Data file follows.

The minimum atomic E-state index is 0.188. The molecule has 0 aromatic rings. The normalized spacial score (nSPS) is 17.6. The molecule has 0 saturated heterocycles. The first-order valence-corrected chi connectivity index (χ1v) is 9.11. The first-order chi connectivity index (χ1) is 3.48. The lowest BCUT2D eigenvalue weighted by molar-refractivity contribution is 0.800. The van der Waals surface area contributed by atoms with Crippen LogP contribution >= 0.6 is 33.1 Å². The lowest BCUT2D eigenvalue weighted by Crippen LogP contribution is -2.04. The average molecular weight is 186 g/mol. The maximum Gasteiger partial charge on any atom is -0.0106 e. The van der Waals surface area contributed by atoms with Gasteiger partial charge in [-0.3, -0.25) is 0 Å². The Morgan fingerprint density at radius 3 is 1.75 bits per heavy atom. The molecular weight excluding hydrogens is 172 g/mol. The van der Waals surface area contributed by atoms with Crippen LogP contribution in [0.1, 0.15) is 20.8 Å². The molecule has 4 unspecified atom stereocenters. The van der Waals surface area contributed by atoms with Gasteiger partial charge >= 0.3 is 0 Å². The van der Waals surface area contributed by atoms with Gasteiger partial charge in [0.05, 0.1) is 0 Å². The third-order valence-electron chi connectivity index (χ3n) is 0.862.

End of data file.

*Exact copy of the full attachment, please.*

The minimum atomic E-state index is 0.188. The molecule has 0 aromatic rings. The normalized spacial score (nSPS) is 17.6. The molecule has 0 saturated heterocycles. The first-order valence-corrected chi connectivity index (χ1v) is 9.11. The first-order chi connectivity index (χ1) is 3.48. The lowest BCUT2D eigenvalue weighted by molar-refractivity contribution is 0.800. The van der Waals surface area contributed by atoms with Crippen LogP contribution >= 0.6 is 33.1 Å². The lowest BCUT2D eigenvalue weighted by Crippen LogP contribution is -2.04. The average molecular weight is 186 g/mol. The maximum Gasteiger partial charge on any atom is -0.0106 e. The van der Waals surface area contributed by atoms with Gasteiger partial charge in [-0.3, -0.25) is 0 Å². The Morgan fingerprint density at radius 3 is 1.75 bits per heavy atom. The molecular weight excluding hydrogens is 172 g/mol. The van der Waals surface area contributed by atoms with Crippen LogP contribution in [0.1, 0.15) is 20.8 Å². The molecule has 4 unspecified atom stereocenters. The van der Waals surface area contributed by atoms with Gasteiger partial charge >= 0.3 is 0 Å². The van der Waals surface area contributed by atoms with Gasteiger partial charge in [0.05, 0.1) is 0 Å². The third-order valence-electron chi connectivity index (χ3n) is 0.862.